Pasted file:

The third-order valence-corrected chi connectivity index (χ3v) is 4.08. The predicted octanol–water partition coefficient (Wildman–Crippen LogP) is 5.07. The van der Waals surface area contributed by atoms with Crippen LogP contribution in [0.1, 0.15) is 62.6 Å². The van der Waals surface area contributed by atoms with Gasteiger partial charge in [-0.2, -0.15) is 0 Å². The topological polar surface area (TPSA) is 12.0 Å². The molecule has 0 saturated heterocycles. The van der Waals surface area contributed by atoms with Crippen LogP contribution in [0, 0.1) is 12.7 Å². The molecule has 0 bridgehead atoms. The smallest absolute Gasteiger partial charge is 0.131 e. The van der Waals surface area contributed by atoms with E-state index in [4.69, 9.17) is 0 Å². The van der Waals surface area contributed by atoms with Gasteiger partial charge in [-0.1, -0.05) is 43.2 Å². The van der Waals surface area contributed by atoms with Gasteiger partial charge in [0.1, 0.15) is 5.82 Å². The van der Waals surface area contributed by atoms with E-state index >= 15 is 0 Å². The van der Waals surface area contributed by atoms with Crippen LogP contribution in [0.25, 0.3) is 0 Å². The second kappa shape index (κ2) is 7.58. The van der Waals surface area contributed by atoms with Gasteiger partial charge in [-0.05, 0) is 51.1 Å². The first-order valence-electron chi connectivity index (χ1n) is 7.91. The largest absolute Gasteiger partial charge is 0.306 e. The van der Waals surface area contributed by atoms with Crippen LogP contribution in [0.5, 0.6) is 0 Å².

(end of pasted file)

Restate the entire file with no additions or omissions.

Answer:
The third-order valence-corrected chi connectivity index (χ3v) is 4.08. The predicted octanol–water partition coefficient (Wildman–Crippen LogP) is 5.07. The van der Waals surface area contributed by atoms with Crippen LogP contribution in [0.1, 0.15) is 62.6 Å². The van der Waals surface area contributed by atoms with Gasteiger partial charge in [-0.2, -0.15) is 0 Å². The topological polar surface area (TPSA) is 12.0 Å². The molecule has 0 saturated heterocycles. The van der Waals surface area contributed by atoms with Crippen LogP contribution in [0, 0.1) is 12.7 Å². The molecule has 0 bridgehead atoms. The smallest absolute Gasteiger partial charge is 0.131 e. The van der Waals surface area contributed by atoms with E-state index in [4.69, 9.17) is 0 Å². The van der Waals surface area contributed by atoms with Gasteiger partial charge in [-0.1, -0.05) is 43.2 Å². The van der Waals surface area contributed by atoms with Gasteiger partial charge in [0.1, 0.15) is 5.82 Å². The van der Waals surface area contributed by atoms with E-state index >= 15 is 0 Å². The van der Waals surface area contributed by atoms with Crippen LogP contribution in [0.25, 0.3) is 0 Å². The second kappa shape index (κ2) is 7.58. The van der Waals surface area contributed by atoms with Gasteiger partial charge in [-0.05, 0) is 51.1 Å². The first-order valence-electron chi connectivity index (χ1n) is 7.91. The largest absolute Gasteiger partial charge is 0.306 e. The van der Waals surface area contributed by atoms with Crippen LogP contribution in [0.5, 0.6) is 0 Å².